Kotlin programming language provides developers with expressive distinction of nullable types. Nevertheless, dealing with nullability can easily become awkward. Of course we don’t need to polute our code with unnecessary null checks, question marks or exclamation marks. Let’s see how to improve our codebase with a very little effort.

Jiri Linhart
Oct 22, 2018 · 3 min read


In order to make my code simple, readable and predictible I actually avoid nullable references. When I review my code, I even consider nullable types a code smell. Of course, this is not an absolute statement. There are definitely some cases when leveraging nullability is totally legit. More often than not however, the nullable types crawl their way into our codebase due to our negligence and we need to be ready to deal with it.

Don’t trust your IDE (that much)

Kotlin is build upon Java and Java types are implicitly nullable. This can oftentimes confuse your IDE (I use IntelliJ IDEA). Lets inspect the following snippet. It is a result of implement members action performed by IntelliJ IDEA for a common Java interface.

IntelliJ IDEA — implement members action result

Can you reason why should the ActionEvent parameter in actionPerfomed function be nullable? Otherwise just remove that question mark manually. Don’t worry, your code will compile just fine.

Remove nullability in Java interface arguments when it makes sense. Quite common case, not 100% safe though.

Note that by removing the questionmark, you conciously declare your confidence, that the function will not be invoked with null value. There is no objective guarantee that it won’t happen in some edge case though. Kotlin would throw an exception in that case.

Adjust your data model

Does that data class really need to have a nullable property? Well, if you need to ask, there is a good chance that it doesn’t. Be especially careful about adding nullable properties to your existing classes.

Suspicious data class

Imagine some developer added lastSurveyAnswers property to an existing Customer data class. This property gets probably used only in very secluded part of an application, but Customer may very well be one of the core domain classes. Declaring data classes in Kotlin is so easy, that we should never be afraid to introduce new type, one actually fitting the use case of our developed feature.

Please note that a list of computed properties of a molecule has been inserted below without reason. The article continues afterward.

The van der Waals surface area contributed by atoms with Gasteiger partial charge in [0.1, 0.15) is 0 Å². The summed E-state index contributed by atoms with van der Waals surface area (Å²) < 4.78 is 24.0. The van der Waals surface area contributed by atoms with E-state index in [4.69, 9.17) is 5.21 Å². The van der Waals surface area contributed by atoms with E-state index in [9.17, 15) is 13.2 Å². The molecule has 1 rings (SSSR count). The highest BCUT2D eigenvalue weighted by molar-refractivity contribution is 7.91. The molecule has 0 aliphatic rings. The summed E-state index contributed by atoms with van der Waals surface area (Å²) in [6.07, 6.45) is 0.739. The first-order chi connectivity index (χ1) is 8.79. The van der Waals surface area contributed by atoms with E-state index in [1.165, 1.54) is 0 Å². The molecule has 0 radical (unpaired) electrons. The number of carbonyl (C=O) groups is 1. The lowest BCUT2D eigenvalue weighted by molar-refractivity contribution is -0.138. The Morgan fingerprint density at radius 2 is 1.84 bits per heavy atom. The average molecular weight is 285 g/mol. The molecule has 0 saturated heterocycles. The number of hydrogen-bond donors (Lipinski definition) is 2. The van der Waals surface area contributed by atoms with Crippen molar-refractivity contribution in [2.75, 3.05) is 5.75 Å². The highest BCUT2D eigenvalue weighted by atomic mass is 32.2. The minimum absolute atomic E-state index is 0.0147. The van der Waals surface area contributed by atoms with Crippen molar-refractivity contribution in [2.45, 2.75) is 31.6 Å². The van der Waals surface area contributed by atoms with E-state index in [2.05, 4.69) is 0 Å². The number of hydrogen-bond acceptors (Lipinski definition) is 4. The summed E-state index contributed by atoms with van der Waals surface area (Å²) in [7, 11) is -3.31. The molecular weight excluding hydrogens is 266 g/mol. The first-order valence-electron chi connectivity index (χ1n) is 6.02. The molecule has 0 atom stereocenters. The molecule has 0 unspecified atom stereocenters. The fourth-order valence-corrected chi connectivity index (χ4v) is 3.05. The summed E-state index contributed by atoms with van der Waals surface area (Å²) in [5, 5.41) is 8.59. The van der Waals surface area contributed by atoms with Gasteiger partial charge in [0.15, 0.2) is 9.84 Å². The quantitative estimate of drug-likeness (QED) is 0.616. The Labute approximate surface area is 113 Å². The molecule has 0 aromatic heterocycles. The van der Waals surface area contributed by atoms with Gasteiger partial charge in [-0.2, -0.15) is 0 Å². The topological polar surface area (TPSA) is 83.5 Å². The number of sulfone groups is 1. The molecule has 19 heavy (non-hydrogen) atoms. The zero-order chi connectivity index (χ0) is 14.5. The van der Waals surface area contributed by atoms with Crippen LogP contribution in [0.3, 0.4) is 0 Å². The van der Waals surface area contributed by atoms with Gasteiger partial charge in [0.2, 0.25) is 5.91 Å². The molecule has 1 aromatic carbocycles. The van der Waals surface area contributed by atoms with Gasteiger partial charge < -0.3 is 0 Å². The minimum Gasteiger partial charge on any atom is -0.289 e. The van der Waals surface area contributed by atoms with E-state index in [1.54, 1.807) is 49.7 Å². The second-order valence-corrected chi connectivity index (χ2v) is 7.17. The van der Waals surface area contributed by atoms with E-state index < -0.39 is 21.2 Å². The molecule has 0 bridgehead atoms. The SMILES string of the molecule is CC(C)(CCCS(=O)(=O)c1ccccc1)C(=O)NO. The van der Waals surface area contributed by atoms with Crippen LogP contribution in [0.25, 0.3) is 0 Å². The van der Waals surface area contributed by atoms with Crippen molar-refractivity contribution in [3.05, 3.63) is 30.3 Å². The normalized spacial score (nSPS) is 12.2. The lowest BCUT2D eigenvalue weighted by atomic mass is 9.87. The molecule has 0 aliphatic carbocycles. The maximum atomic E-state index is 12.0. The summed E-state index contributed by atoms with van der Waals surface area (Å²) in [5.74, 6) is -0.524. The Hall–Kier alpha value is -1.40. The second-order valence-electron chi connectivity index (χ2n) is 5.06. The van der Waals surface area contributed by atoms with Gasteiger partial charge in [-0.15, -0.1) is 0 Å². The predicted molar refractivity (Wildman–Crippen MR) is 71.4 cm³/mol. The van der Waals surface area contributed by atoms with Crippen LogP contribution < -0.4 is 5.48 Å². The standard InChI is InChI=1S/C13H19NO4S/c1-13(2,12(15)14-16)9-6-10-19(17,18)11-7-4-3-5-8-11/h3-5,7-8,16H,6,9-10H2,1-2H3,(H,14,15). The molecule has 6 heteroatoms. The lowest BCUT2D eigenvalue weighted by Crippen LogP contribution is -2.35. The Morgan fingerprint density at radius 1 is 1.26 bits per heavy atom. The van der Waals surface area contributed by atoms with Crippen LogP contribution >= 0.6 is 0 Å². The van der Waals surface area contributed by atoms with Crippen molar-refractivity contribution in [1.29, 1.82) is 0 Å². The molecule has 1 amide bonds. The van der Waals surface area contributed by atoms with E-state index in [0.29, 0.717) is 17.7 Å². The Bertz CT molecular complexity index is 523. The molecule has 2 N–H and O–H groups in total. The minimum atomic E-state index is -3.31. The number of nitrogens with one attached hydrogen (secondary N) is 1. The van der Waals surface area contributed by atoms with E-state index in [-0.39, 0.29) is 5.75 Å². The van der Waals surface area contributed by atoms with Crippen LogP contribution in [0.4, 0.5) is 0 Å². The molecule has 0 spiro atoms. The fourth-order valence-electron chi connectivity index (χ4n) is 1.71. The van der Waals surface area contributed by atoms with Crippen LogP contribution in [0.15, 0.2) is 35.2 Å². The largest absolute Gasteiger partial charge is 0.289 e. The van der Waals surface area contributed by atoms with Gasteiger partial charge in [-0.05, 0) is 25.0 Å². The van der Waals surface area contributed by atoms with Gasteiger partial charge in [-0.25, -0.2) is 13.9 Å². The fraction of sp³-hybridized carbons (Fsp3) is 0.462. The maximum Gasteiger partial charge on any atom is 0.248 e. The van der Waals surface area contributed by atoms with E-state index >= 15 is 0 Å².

Introducing new data type when appropriate may reduce the need for nullable types.

Not every Customer is a SurveyParticipant. And that’s ok. Keep the responsibilites of your classes separate, do not add optional properties to your classes.

Filter the null values out

Kotlin provides a very clear and easy to use functions that can help us with filtering of collections with nullable values. Use them:

filterNotNull kotlin function example

Actually this snippet may be even simplified:

mapNotNull kotlin function example

Even better than filtering might be not letting the null values into the collection in the first place:

listOfNotNull kotlin function example

Safe call — lambda combination

Fine, now we know a trick or two on how to avoid nullable references, but I can assure you, that won’t be enough. You will encounter it again and again and sometimes, you will just have to live with it. Let me show you a neat trick with nullable object:

This works well with any Kotlin std. lib function (let, run, also, apply). Be wary though. Less experienced developers tend to be confused with these functions and use them sparsely. If you feel this is an issue, you can always fall back to Java-like variant:

The second snippet compiles thanks to a smart cast. When you are forced to deal with nullable and mutable variables (e.g. var data: String? = null), the simple Java-like syntax won’t work unless you add additional question marks in your code.

Elvis to the rescue

Elvis operator ?: is a Kotlin way to include an else branch to logic that may produce null midway. Whenever my code produces null value, I prevent it to leave the scope where it appeared. Elvis is an easy way how to do it.

Keep the null in scope it appeared


Follow these 3 simple rules in this order to keep your Kotlin code clean of null values:

  1. Create your properties, variables and function parameters as not nullable by default. Avoid null as much as possible.
  2. Try to minimize the scope of nullable value as much as possible when it’s appearance is unavoidable.
  3. Learn Kotlin functions that remove null values from collections and use them frequently.

Kotlin is fun, so keep calm and keep coding!

Jiri Linhart

Written by

Software developer in Quadient. Experienced in Kotlin, Typescript, and stuff.

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